How to write for both of your fundraising audiences

How do you read your own fundraising letters?

You probably start at the beginning and read every word until you reach the end.

That’s the way one reads when one is being paid to read, or when one is very interested in the contents.

That’s not how most people read your fundraising letters. Sorry.

They skim. Glance. Bounce quickly through.

Are you creating messages that work for those readers, or are you writing for that tiny majority who read the way you do?

The smart way is to write Two Letters in One, says the Better Fundraising Blog.

Write a letter that works for both methodical readers and for skimmers.

But here’s the weird thing: When you write the “skimmer” version, you’ve also written the “reader” version. Here’s a guide to the skimmer version:

  • The top-center or top-right corner of the letter contains a short blurb about the Need or about what the donor’s gift will do to help.
  • The first three-ish paragraphs tend to summarize the whole letter. They share why the donor’s gift is needed, what the donor’s gift will accomplish, and ask the reader to send in a gift today.
  • The middle section of the letter shares more details, perhaps shares a story that illustrates the need for the donor to take action.
  • The last couple of paragraphs tend to repeat what was said in the first three paragraphs.

The only thing “wrong” with it for the e very-word readers is that it’s repetitive. But that’s not going to turn those readers away. Because even the most methodical of readers isn’t paying attention to structure. The only people doing that are English teachers … and you.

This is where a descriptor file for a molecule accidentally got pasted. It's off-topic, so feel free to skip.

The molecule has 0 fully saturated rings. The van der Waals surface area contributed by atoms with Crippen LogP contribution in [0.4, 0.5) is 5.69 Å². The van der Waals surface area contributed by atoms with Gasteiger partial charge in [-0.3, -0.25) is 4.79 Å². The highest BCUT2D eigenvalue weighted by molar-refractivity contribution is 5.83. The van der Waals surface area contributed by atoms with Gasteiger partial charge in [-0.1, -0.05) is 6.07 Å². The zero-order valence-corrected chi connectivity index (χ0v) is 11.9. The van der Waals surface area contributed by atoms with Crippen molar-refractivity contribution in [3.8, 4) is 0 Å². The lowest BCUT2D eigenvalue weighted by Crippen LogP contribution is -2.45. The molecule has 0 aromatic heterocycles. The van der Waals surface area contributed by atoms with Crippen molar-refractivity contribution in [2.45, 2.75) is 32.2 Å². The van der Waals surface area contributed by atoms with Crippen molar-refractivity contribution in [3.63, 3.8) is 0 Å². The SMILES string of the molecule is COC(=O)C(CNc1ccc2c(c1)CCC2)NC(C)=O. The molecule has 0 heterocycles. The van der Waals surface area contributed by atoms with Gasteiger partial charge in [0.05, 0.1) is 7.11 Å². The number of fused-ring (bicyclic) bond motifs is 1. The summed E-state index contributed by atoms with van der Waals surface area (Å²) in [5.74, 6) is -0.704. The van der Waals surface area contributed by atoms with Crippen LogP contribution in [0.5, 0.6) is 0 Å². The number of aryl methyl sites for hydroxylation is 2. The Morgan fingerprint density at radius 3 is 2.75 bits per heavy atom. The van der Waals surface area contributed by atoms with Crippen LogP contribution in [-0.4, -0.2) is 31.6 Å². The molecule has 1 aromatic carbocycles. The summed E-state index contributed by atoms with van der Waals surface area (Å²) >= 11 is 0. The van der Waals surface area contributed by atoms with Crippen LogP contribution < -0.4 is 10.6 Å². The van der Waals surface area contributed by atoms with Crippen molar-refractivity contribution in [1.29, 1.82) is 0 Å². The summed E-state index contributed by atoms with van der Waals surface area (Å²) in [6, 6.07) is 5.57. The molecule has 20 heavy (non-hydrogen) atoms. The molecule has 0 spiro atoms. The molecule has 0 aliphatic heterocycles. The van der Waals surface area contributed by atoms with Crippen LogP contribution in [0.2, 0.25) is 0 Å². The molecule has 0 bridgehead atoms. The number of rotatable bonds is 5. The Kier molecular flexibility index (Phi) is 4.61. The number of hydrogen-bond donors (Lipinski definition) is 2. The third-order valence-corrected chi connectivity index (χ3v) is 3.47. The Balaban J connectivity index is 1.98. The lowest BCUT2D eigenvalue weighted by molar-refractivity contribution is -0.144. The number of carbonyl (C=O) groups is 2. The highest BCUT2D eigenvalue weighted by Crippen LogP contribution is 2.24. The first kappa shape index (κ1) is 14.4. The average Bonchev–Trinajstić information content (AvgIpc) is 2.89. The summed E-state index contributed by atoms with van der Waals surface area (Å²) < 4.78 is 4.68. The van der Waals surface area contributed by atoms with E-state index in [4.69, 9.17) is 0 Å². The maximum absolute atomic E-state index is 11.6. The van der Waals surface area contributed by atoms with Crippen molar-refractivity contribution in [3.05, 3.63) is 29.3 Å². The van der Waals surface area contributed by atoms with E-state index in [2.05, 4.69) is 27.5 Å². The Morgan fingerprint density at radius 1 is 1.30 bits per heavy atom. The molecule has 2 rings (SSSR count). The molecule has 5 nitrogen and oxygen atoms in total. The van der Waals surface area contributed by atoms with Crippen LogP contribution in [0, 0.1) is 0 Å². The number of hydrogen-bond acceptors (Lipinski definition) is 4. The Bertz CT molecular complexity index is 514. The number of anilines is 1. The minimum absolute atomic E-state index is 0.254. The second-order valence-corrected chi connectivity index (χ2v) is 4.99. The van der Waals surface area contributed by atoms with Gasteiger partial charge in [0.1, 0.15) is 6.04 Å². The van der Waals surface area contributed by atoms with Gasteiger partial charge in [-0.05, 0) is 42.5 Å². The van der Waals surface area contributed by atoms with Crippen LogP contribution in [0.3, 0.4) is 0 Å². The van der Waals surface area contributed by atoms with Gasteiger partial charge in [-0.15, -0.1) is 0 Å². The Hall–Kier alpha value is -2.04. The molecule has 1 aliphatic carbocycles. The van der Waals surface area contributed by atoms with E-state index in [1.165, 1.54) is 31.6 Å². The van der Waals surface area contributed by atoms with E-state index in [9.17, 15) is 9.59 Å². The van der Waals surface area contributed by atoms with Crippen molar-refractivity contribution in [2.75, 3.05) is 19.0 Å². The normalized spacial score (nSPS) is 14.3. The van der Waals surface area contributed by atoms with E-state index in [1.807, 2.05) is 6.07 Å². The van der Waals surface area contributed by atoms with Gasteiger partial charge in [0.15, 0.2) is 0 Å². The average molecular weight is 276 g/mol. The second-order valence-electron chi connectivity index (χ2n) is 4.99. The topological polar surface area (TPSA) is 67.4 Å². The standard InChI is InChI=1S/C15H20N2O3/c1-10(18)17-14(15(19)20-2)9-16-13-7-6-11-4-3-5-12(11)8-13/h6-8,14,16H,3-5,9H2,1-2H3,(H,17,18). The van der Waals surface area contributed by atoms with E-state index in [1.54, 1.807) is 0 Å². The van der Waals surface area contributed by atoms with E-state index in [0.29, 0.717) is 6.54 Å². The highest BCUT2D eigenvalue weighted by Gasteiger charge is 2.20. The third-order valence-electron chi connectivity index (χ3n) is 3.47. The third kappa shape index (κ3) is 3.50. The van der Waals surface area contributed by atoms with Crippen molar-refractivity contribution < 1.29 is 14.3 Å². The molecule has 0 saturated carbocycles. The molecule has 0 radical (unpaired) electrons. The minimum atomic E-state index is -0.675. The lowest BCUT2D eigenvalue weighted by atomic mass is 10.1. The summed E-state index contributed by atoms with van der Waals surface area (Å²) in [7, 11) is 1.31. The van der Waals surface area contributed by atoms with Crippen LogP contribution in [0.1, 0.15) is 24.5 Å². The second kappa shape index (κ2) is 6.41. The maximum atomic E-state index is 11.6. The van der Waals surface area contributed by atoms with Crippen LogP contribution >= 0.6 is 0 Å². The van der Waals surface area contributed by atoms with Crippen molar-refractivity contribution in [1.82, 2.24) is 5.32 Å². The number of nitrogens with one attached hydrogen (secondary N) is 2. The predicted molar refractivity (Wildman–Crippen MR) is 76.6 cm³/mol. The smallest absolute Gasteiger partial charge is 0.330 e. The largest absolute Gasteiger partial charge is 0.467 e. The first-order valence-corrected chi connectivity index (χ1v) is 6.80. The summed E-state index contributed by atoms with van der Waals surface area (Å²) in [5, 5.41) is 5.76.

When you want to get your message across, write for skimmers.

That’s the same as writing for everyone.


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The future of fundraising is not about social media, online video, or SEM. It’s not about any technology, medium, or technique. It’s about donors. If you need to raise funds from donors, you need to study them, respect them, and build everything you do around them. And the future? It’s already here. More.

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Jeff BrooksJeff Brooks has been serving the nonprofit community for more than 35 years and blogging about it since 2005. He considers fundraising the most noble of pursuits and hopes you’ll join him in that opinion. You can reach him at jeff [at] jeff-brooks [dot] com. More.


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The future of fundraising is not about social media, online video, or SEM. It’s not about any technology, medium, or technique. It’s about donors. If you need to raise funds from donors, you need to study them, respect them, and build everything you do around them. And the future? It’s already here. More.

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About the blogger

Jeff Brooks has been serving the nonprofit community for more than 30 years and blogging about it since 2005. He considers fundraising the most noble of pursuits and hopes you’ll join him in that opinion. You can reach him at jeff [at] jeff-brooks [dot] com.

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